The fact though is that, if you are a road racer, the courses you’ll face will rarely be completely perfect for your talents. Working on weak points will turn the specialist into a more complete rider.
To return to Mark Cavendish, we see a case in point. The Manxman desperately wanted a classic win and so looked to Milan-San Remo in 2009, a course with a finish that suited him but with that featured some pretty impressive hills near the finale.
He looked at his physique and his training plan and made the necessary changes, losing weight and working on the kind of hills he’d face in the race.
He bluffed his way through the races just before, huffing and puffing on the climbs to lull his adversaries into a false sense of security.
Then in Milan-San Remo he bided his time, shocked the rest when he hung in on the climbs, and readied himself for the sprint.
The result? Victory in a race that just about the entire cycling fraternity said was beyond him.
Alberto Contador made a similar adjustment, working tirelessly on his time trialing abilities, which he then married to his awesome climbing prowess to become, for a time, the best Grand Tour GC contender against the clock.
Thor Hushovd and Tom Boonen are also examples of riders who have re-examined their strengths and weaknesses and then adjusted their training to bring renewed success.
And then we have Andy and Frank Schleck, both talented climbers but riders missing speed on the flat. Andy’s own coach bemoaned the fact that he ignored ITT training for too long, relying instead on his climbing ability to get him high up the GC.
So yes, if you are a flat man then the hills hurt, but you always have to remember this: it might hurt in training but you are doing it for the race, or the club run, or the sportif.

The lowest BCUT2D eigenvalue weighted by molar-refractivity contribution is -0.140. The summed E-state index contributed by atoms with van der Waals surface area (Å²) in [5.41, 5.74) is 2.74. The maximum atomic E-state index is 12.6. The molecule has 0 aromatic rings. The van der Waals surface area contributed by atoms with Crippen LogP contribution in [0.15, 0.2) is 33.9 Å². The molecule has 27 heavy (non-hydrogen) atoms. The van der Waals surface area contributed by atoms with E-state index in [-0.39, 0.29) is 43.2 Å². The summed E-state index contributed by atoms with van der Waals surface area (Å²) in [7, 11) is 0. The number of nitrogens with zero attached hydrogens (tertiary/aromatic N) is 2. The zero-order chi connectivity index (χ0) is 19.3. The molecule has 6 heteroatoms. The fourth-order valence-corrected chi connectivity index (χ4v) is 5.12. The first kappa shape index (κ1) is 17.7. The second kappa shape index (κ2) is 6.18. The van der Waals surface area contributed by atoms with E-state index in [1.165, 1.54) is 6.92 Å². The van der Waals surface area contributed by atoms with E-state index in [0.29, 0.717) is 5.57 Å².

Cherish the hurt, because it means you are becoming a more well-rounded cyclist. Include your strengths in the training plan, but work them just once a week instead of constantly. You’ll soon discover that training smart means that there are benefits to be found on all terrain.
If you are involved or aspire to be involved in competition, you should be constantly asking youself: “Is what I am going to do today going to help me in the race?”
About those goals: I always advise people who ask for advice to write them down. Have a clear idea of what races or events are priorities and what are best suited to be used more as training rides.
If you have honestly answered the first two questions then you will be better able to prioritise your racing calendar. And be realistic: getting fitter takes time, and there are nothing but pitfalls in trying to run before you can walk.
A word on racing smart too, before we look at an example plan. For some reason, most cyclists (myself included) get into a race-type situation and suddenly think they have the power of ten men! 60km still to go and BOOM! They attack.
But if we’ve never done 60km solo TT-style ahead of a rampant, concentrated pack in training, why do we suddenly think we can do it in a race?
I’m not a fan of Mr. Alejandro Valverde but he had one great bit of advice: what you feel bad, take a chance, enjoy it. But, when you feel very good, do nothing.